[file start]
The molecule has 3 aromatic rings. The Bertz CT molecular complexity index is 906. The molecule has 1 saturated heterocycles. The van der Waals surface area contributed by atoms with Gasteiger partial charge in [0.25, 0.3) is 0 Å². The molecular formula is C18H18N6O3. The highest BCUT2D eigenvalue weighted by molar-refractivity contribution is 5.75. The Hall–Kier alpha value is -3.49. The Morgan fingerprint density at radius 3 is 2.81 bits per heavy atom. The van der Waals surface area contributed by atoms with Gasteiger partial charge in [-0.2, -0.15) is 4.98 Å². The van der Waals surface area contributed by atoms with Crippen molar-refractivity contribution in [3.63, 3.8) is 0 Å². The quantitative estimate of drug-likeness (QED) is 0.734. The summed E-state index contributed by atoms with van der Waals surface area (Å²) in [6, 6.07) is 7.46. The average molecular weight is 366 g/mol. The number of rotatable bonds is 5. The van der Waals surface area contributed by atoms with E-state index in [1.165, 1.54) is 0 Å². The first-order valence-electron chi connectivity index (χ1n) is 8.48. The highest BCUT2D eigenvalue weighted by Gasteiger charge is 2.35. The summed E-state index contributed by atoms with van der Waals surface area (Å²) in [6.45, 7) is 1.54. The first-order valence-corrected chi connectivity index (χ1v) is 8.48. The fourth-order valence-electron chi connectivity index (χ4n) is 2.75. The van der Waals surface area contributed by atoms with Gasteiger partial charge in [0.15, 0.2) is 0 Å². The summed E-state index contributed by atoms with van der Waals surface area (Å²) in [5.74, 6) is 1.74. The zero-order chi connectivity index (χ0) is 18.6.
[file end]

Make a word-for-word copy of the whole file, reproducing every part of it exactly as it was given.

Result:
The molecule has 3 aromatic rings. The Bertz CT molecular complexity index is 906. The molecule has 1 saturated heterocycles. The van der Waals surface area contributed by atoms with Gasteiger partial charge in [0.25, 0.3) is 0 Å². The molecular formula is C18H18N6O3. The highest BCUT2D eigenvalue weighted by molar-refractivity contribution is 5.75. The Hall–Kier alpha value is -3.49. The Morgan fingerprint density at radius 3 is 2.81 bits per heavy atom. The van der Waals surface area contributed by atoms with Gasteiger partial charge in [-0.2, -0.15) is 4.98 Å². The van der Waals surface area contributed by atoms with Crippen molar-refractivity contribution in [3.63, 3.8) is 0 Å². The quantitative estimate of drug-likeness (QED) is 0.734. The summed E-state index contributed by atoms with van der Waals surface area (Å²) in [6, 6.07) is 7.46. The average molecular weight is 366 g/mol. The number of rotatable bonds is 5. The van der Waals surface area contributed by atoms with E-state index in [1.165, 1.54) is 0 Å². The first-order valence-electron chi connectivity index (χ1n) is 8.48. The highest BCUT2D eigenvalue weighted by Gasteiger charge is 2.35. The summed E-state index contributed by atoms with van der Waals surface area (Å²) in [6.45, 7) is 1.54. The first-order valence-corrected chi connectivity index (χ1v) is 8.48. The fourth-order valence-electron chi connectivity index (χ4n) is 2.75. The van der Waals surface area contributed by atoms with Gasteiger partial charge in [0.15, 0.2) is 0 Å². The summed E-state index contributed by atoms with van der Waals surface area (Å²) in [5.74, 6) is 1.74. The zero-order chi connectivity index (χ0) is 18.6.